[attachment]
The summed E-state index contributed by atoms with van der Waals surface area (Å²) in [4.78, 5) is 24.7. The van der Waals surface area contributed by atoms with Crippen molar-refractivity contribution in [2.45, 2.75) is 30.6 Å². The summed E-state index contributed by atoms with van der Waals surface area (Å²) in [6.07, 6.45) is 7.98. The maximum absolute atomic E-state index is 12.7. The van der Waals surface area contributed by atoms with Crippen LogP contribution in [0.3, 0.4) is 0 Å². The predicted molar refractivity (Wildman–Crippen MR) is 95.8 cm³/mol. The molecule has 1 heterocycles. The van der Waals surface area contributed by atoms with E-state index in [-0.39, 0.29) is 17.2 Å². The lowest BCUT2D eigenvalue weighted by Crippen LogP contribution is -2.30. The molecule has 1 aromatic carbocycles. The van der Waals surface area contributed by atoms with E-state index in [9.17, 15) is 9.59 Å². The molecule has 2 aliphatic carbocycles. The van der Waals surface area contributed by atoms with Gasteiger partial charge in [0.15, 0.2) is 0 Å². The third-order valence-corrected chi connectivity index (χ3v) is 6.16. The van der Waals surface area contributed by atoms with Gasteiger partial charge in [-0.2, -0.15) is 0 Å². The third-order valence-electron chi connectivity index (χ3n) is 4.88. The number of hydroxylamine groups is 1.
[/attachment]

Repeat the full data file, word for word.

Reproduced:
The summed E-state index contributed by atoms with van der Waals surface area (Å²) in [4.78, 5) is 24.7. The van der Waals surface area contributed by atoms with Crippen molar-refractivity contribution in [2.45, 2.75) is 30.6 Å². The summed E-state index contributed by atoms with van der Waals surface area (Å²) in [6.07, 6.45) is 7.98. The maximum absolute atomic E-state index is 12.7. The van der Waals surface area contributed by atoms with Crippen LogP contribution in [0.3, 0.4) is 0 Å². The predicted molar refractivity (Wildman–Crippen MR) is 95.8 cm³/mol. The molecule has 1 heterocycles. The van der Waals surface area contributed by atoms with E-state index in [-0.39, 0.29) is 17.2 Å². The lowest BCUT2D eigenvalue weighted by Crippen LogP contribution is -2.30. The molecule has 1 aromatic carbocycles. The van der Waals surface area contributed by atoms with E-state index in [9.17, 15) is 9.59 Å². The molecule has 2 aliphatic carbocycles. The van der Waals surface area contributed by atoms with Gasteiger partial charge in [0.15, 0.2) is 0 Å². The third-order valence-corrected chi connectivity index (χ3v) is 6.16. The van der Waals surface area contributed by atoms with Gasteiger partial charge in [-0.2, -0.15) is 0 Å². The third-order valence-electron chi connectivity index (χ3n) is 4.88. The number of hydroxylamine groups is 1.